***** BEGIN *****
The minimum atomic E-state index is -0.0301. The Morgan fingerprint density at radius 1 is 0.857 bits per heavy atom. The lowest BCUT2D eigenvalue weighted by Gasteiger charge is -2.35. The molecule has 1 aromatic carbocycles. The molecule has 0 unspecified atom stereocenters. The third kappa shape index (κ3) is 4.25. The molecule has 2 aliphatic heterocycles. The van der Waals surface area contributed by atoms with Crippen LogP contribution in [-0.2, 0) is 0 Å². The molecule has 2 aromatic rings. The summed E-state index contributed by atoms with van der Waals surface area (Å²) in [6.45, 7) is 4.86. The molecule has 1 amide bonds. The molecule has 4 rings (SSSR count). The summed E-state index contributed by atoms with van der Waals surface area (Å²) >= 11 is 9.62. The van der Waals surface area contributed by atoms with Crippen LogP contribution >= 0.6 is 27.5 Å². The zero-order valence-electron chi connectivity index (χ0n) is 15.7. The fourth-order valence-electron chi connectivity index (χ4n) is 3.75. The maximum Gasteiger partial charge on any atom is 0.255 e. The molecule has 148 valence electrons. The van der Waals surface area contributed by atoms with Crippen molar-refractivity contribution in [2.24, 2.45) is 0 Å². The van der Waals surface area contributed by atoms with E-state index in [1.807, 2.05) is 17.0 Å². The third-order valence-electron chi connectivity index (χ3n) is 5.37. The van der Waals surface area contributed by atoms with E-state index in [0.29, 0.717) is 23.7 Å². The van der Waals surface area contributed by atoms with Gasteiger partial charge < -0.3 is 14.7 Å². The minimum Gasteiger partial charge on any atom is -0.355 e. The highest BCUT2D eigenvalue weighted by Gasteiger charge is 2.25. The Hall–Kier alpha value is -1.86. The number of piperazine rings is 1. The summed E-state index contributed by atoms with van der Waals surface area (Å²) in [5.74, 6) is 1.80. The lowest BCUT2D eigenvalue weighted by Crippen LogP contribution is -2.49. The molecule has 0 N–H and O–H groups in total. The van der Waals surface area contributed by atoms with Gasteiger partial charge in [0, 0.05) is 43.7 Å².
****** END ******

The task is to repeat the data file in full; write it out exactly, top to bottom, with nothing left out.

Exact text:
The minimum atomic E-state index is -0.0301. The Morgan fingerprint density at radius 1 is 0.857 bits per heavy atom. The lowest BCUT2D eigenvalue weighted by Gasteiger charge is -2.35. The molecule has 1 aromatic carbocycles. The molecule has 0 unspecified atom stereocenters. The third kappa shape index (κ3) is 4.25. The molecule has 2 aliphatic heterocycles. The van der Waals surface area contributed by atoms with Crippen LogP contribution in [-0.2, 0) is 0 Å². The molecule has 2 aromatic rings. The summed E-state index contributed by atoms with van der Waals surface area (Å²) in [6.45, 7) is 4.86. The molecule has 1 amide bonds. The molecule has 4 rings (SSSR count). The summed E-state index contributed by atoms with van der Waals surface area (Å²) >= 11 is 9.62. The van der Waals surface area contributed by atoms with Crippen LogP contribution >= 0.6 is 27.5 Å². The zero-order valence-electron chi connectivity index (χ0n) is 15.7. The fourth-order valence-electron chi connectivity index (χ4n) is 3.75. The maximum Gasteiger partial charge on any atom is 0.255 e. The molecule has 148 valence electrons. The van der Waals surface area contributed by atoms with Crippen molar-refractivity contribution in [2.24, 2.45) is 0 Å². The van der Waals surface area contributed by atoms with E-state index in [1.807, 2.05) is 17.0 Å². The third-order valence-electron chi connectivity index (χ3n) is 5.37. The van der Waals surface area contributed by atoms with E-state index in [0.29, 0.717) is 23.7 Å². The van der Waals surface area contributed by atoms with Gasteiger partial charge < -0.3 is 14.7 Å². The minimum Gasteiger partial charge on any atom is -0.355 e. The highest BCUT2D eigenvalue weighted by Gasteiger charge is 2.25. The Hall–Kier alpha value is -1.86. The number of piperazine rings is 1. The summed E-state index contributed by atoms with van der Waals surface area (Å²) in [5.74, 6) is 1.80. The lowest BCUT2D eigenvalue weighted by Crippen LogP contribution is -2.49. The molecule has 0 N–H and O–H groups in total. The van der Waals surface area contributed by atoms with Gasteiger partial charge in [0, 0.05) is 43.7 Å².